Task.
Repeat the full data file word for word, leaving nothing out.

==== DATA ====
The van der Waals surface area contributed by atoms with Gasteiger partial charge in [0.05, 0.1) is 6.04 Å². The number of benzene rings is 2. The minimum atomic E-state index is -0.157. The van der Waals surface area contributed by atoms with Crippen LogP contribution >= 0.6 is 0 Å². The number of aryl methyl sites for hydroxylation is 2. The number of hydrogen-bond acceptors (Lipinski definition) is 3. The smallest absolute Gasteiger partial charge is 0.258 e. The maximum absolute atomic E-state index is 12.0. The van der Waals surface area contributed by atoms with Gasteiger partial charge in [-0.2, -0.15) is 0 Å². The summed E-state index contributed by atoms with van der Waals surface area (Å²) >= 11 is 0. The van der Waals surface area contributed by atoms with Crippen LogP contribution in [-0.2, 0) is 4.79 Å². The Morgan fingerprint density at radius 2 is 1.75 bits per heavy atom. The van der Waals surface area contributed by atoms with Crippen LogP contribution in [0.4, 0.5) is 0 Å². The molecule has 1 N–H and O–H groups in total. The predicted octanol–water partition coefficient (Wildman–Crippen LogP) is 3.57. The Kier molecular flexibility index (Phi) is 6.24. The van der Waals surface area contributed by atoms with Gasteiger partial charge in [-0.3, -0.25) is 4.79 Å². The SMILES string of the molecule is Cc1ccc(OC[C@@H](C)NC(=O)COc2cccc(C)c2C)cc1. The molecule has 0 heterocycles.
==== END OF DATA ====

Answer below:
The van der Waals surface area contributed by atoms with Gasteiger partial charge in [0.05, 0.1) is 6.04 Å². The number of benzene rings is 2. The minimum atomic E-state index is -0.157. The van der Waals surface area contributed by atoms with Crippen LogP contribution >= 0.6 is 0 Å². The number of aryl methyl sites for hydroxylation is 2. The number of hydrogen-bond acceptors (Lipinski definition) is 3. The smallest absolute Gasteiger partial charge is 0.258 e. The maximum absolute atomic E-state index is 12.0. The van der Waals surface area contributed by atoms with Gasteiger partial charge in [-0.2, -0.15) is 0 Å². The summed E-state index contributed by atoms with van der Waals surface area (Å²) >= 11 is 0. The van der Waals surface area contributed by atoms with Crippen LogP contribution in [-0.2, 0) is 4.79 Å². The Morgan fingerprint density at radius 2 is 1.75 bits per heavy atom. The van der Waals surface area contributed by atoms with Crippen LogP contribution in [0.4, 0.5) is 0 Å². The molecule has 1 N–H and O–H groups in total. The predicted octanol–water partition coefficient (Wildman–Crippen LogP) is 3.57. The Kier molecular flexibility index (Phi) is 6.24. The van der Waals surface area contributed by atoms with Gasteiger partial charge in [-0.3, -0.25) is 4.79 Å². The SMILES string of the molecule is Cc1ccc(OC[C@@H](C)NC(=O)COc2cccc(C)c2C)cc1. The molecule has 0 heterocycles.